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Professor Frank Barry elected as member of the Royal Irish Academy

27th May, 2021

Frank Barry, Professor of International Business and Economic Development at Trinity Business School, has been elected to the Royal Irish Academy, the highest academic honour in Ireland.

Professor Barry was among 27 new RIA members invited to sign the Academy's members book in recognition of their world-class contributions to the sciences, humanities and social sciences. He was joined by fellow Trinity academic Dr Ruth Barton, Associate Professor in Film Studies and head of the School of Creative Arts.

Due to ongoing COVID-19 restrictions, the RIA admitted the group of academics in a video call rather than with the traditional ceremony.

Welcoming this year's newest entries, RIA President Dr Mary Canning said:

“These 27 new Members are recognised for their scholarly achievements, typically reflecting many years of research, or for significant contributions to Irish society.”

Frank Barry is Professor of International Business & Economic Development at Trinity Business School. He has held positions at the Universities of Stockholm, California and New South Wales, and with the Harvard Institute for International Development. He has acted as a consultant for the World Bank, the European Commission, the African Economic Research Consortium, and various Irish and UK government agencies. His current research interests are in the fields of foreign direct investment and economic and business history. His academic profile and research can be viewed here.

Commenting on his election, Professor Barry said:

“I am delighted that the Academy has recognised by the granting of this award the importance of critical research in the field of business.  Adam Smith famously wrote in 1776 that “people of the same trade seldom meet together, even for merriment and diversion, but the conversation ends in a conspiracy against the public, or in some contrivance to raise prices.” Some two centuries later, Garret FitzGerald observed that “democratic governments tend to be subject to such strong pressure from vested interests that many of their decisions operate against the interests of society as a whole.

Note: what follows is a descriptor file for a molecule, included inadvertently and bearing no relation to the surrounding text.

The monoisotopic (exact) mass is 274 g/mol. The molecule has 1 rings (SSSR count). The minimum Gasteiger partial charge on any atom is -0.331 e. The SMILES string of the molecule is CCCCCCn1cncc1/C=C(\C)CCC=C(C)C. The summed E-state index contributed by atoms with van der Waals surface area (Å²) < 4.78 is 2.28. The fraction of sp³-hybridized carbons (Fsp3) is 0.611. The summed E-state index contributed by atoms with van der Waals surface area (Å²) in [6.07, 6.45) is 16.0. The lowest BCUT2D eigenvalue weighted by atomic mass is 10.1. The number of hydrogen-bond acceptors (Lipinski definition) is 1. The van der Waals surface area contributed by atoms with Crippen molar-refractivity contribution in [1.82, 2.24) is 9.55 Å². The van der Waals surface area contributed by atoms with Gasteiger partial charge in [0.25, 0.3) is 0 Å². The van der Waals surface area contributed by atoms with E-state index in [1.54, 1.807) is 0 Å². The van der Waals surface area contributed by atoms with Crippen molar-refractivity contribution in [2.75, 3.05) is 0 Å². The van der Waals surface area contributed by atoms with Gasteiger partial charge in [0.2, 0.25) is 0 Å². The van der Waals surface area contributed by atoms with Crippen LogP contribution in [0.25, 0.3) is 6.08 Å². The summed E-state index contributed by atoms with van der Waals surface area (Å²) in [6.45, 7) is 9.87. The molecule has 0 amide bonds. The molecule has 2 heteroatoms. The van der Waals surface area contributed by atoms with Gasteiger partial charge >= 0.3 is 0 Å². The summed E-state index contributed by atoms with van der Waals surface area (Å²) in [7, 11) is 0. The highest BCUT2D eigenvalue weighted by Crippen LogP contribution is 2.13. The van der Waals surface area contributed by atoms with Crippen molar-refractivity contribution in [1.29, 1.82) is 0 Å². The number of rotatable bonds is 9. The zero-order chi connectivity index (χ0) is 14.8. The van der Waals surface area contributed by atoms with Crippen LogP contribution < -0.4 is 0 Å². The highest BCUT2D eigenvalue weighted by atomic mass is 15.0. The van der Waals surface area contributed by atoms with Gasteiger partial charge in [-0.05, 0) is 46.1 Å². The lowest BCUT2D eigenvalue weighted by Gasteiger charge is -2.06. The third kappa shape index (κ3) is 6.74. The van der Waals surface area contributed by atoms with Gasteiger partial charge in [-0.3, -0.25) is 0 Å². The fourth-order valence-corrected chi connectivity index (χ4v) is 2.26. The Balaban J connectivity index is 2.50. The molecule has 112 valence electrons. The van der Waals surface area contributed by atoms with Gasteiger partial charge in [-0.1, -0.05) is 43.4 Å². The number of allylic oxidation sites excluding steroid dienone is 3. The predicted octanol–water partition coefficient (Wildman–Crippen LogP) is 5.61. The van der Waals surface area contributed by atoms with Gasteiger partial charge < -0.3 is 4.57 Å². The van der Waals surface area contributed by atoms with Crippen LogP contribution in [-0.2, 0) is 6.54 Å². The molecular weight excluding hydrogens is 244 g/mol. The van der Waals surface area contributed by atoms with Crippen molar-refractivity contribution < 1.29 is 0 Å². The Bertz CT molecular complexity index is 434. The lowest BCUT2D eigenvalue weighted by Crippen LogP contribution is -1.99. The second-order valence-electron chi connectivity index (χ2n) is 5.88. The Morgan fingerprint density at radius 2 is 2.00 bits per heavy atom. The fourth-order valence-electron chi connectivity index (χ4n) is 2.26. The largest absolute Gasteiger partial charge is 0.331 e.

Business school academics are well-positioned to address the major public policy issue that arises – how the clear benefits of business activities are to be secured and promoted while remaining cognisant of these dangers.  This is something I have sought to explore through my teaching and research, and interaction with colleagues, over my time at Trinity.”

Professor Andrew Burke, Dean of Trinity Business School, said:

“The Royal Irish Academy honour exceptional people and Frank Barry is both an exceptional and inspirational thought leader.   As a former student of Professor Barry, I can attest first-hand how his insightful mind and engaging intellectual teaching style has made a huge impact on generations of students.  Frank is an international scholar but Ireland has been fortunate that he has turned down many global research opportunities to focus on his passion for the key concerns facing the Irish economy and society.  

His research on unemployment, international trade, foreign direct investment and long-term business performance have all played a transformative role in the evolution of the Irish public policy landscape.  They have also played a major part in the progressive change that has occurred in Ireland since Frank began his academic career in the 1980s.  It is heart-warming to observe this incredible contribution being recognised by the Royal Irish Academy.”

Frank joins a prestigious group of what is now 637 RIA members, of whom over 90 are Honorary or overseas members, and past members include Nobel laureates WB Yeats and Seamus Heaney.


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